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Song of Tales Designers Diary – Core Principles

I’ve said a few times in blogs how vital it is to have the core principles of your game set out as touchstones that you can refer back to while designing, to make sure that you don’t end up in the design wilderness or lose the shape of what you’re doing to well meaning playtesters. I’ve also noticed that I’ve not shared my core principles of my pervious projects in this blog. Since I’m in the middle of designing Song Of Tales I thought this would be the right time to set out its core ideas here.


This is the key for Song Of Tales, it’s the thing I realised that I needed to get right or I wouldn’t bother making the game. I want to do it in light of the other principles, but it has to work. There are story telling games where one person just tells a story, or starts and passes it off, and there are story telling games where one person steals or subverts the story of another away from their intentions. In my experience though, when someone is telling a story in real life when someone joins in they seek to expound and extend the story as a form of assistance before handing it back to the original teller. In the original inspiration for Song Of Tales, the Canterbury Tales, this happens repeatedly within the context of a storytelling competition. I wanted a reason why I would want, and trust, my opponent to take my story, add to it, and give it back to me to finish, that collaboration had to be in the game, and it had to be key to it. I want competition, but I also want to be able to score competitively without being forced to end a story that I’m enjoying listening to and experiencing being weaved before me.

Proper Scoring

I don’t want to be too grognard about this, but there are lots of games where everyone tells a story and just enjoys the experience of storytelling, or where everyone tells a story and then just votes on which was the best. I didn’t want that. Mainly because they have either been done perfectly well or amount to little more than a popularity contest, neither of which I was a fan of. The game had to have clear, clean scoring conditions where success and failure were as little a matter or opinion as possible, despite the fact that the central form of the game was about free-form storytelling.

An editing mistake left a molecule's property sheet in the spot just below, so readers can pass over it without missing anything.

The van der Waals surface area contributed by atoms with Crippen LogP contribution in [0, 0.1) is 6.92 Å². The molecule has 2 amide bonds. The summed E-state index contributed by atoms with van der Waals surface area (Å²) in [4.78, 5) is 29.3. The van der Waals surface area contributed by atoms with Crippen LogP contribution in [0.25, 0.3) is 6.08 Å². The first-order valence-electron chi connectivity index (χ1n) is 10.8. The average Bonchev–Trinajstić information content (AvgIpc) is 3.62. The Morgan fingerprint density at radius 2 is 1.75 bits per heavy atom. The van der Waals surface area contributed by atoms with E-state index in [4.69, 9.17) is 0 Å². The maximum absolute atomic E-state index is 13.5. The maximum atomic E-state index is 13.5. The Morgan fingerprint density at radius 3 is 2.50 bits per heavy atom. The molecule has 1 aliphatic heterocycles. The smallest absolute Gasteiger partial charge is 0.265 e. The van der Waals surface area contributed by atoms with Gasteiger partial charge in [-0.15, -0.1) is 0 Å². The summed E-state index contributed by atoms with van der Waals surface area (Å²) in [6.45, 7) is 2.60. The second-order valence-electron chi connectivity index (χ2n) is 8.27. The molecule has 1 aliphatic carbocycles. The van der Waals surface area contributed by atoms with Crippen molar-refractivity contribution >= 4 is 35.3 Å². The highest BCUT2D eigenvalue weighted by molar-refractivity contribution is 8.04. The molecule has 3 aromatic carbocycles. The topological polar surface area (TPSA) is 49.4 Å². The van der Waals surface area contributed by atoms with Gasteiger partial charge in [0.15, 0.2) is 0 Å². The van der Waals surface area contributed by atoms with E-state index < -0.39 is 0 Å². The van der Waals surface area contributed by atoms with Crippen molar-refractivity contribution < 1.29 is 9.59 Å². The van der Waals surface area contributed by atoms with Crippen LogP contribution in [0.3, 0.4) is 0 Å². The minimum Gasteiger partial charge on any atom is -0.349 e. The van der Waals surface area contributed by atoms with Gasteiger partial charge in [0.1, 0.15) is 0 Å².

Story Telling

I’ve posted up in places that I’m working on a Story Telling game and had ‘me too’ responses from people designing Narrative Heavy games. If the game is telling me a story, it’s a Narrative game, if I’m telling other people a story, it’s a Story Telling game. The fun of Song Of Tales has to come from the point where someone finds a good way of putting together elements that they’ve been forced to use into an entertaining narrative while under pressure. Story Telling has to be central and it has to be fun, and the game should not rely on any other areas to generate its fun or its interest. Everything that delays or gets in the way of this being fun gets cut out, if this is not fun, the game fails. It is not an excuse to say that the Story Telling bit isn’t that good, but the card play bit really shines, view such props with suspicion, or make a card play game.

Those are the central ideas that I keep coming back to while designing Song Of Tales, all choices in its design are informed by those three points. Whenever I design I try to have just three or so points that the game is built to service, things support those moments or get cut out.

Have you played a game that you think tried to do too much, or lost sight of its central vision? Do you have a design that you’re working on that has a few design principles you’d like to share?


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